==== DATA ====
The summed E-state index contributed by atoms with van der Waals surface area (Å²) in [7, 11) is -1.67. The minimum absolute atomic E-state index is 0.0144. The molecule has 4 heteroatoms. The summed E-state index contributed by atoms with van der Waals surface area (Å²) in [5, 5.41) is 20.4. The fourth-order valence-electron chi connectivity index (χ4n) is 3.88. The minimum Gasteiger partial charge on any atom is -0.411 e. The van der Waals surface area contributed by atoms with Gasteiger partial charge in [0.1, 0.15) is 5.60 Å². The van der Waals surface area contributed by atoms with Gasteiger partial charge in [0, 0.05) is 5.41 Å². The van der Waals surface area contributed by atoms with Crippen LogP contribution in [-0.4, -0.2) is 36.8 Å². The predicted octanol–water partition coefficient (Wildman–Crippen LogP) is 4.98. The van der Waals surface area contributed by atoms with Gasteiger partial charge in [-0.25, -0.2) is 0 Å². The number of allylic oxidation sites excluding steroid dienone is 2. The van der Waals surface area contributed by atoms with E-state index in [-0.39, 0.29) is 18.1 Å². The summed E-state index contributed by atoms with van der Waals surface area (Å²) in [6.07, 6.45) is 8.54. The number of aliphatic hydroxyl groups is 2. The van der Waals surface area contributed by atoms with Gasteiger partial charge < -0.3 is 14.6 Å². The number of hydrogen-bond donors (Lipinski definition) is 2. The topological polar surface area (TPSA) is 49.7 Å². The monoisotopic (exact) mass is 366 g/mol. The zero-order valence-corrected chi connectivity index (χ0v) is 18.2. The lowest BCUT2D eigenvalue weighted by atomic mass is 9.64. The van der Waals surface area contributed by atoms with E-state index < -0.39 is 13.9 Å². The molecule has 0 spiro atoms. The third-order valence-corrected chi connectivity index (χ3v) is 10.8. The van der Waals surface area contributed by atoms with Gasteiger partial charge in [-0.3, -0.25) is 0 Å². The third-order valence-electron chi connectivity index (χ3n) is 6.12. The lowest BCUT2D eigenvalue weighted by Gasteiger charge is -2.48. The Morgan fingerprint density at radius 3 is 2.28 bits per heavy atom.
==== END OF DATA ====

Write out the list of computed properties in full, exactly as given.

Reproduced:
The summed E-state index contributed by atoms with van der Waals surface area (Å²) in [7, 11) is -1.67. The minimum absolute atomic E-state index is 0.0144. The molecule has 4 heteroatoms. The summed E-state index contributed by atoms with van der Waals surface area (Å²) in [5, 5.41) is 20.4. The fourth-order valence-electron chi connectivity index (χ4n) is 3.88. The minimum Gasteiger partial charge on any atom is -0.411 e. The van der Waals surface area contributed by atoms with Gasteiger partial charge in [0.1, 0.15) is 5.60 Å². The van der Waals surface area contributed by atoms with Gasteiger partial charge in [0, 0.05) is 5.41 Å². The van der Waals surface area contributed by atoms with Crippen LogP contribution in [-0.4, -0.2) is 36.8 Å². The predicted octanol–water partition coefficient (Wildman–Crippen LogP) is 4.98. The van der Waals surface area contributed by atoms with Gasteiger partial charge in [-0.25, -0.2) is 0 Å². The number of allylic oxidation sites excluding steroid dienone is 2. The van der Waals surface area contributed by atoms with E-state index in [-0.39, 0.29) is 18.1 Å². The summed E-state index contributed by atoms with van der Waals surface area (Å²) in [6.07, 6.45) is 8.54. The number of aliphatic hydroxyl groups is 2. The van der Waals surface area contributed by atoms with Gasteiger partial charge < -0.3 is 14.6 Å². The number of hydrogen-bond donors (Lipinski definition) is 2. The topological polar surface area (TPSA) is 49.7 Å². The monoisotopic (exact) mass is 366 g/mol. The zero-order valence-corrected chi connectivity index (χ0v) is 18.2. The lowest BCUT2D eigenvalue weighted by atomic mass is 9.64. The van der Waals surface area contributed by atoms with E-state index < -0.39 is 13.9 Å². The molecule has 0 spiro atoms. The third-order valence-corrected chi connectivity index (χ3v) is 10.8. The van der Waals surface area contributed by atoms with Gasteiger partial charge in [-0.3, -0.25) is 0 Å². The third-order valence-electron chi connectivity index (χ3n) is 6.12. The lowest BCUT2D eigenvalue weighted by Gasteiger charge is -2.48. The Morgan fingerprint density at radius 3 is 2.28 bits per heavy atom.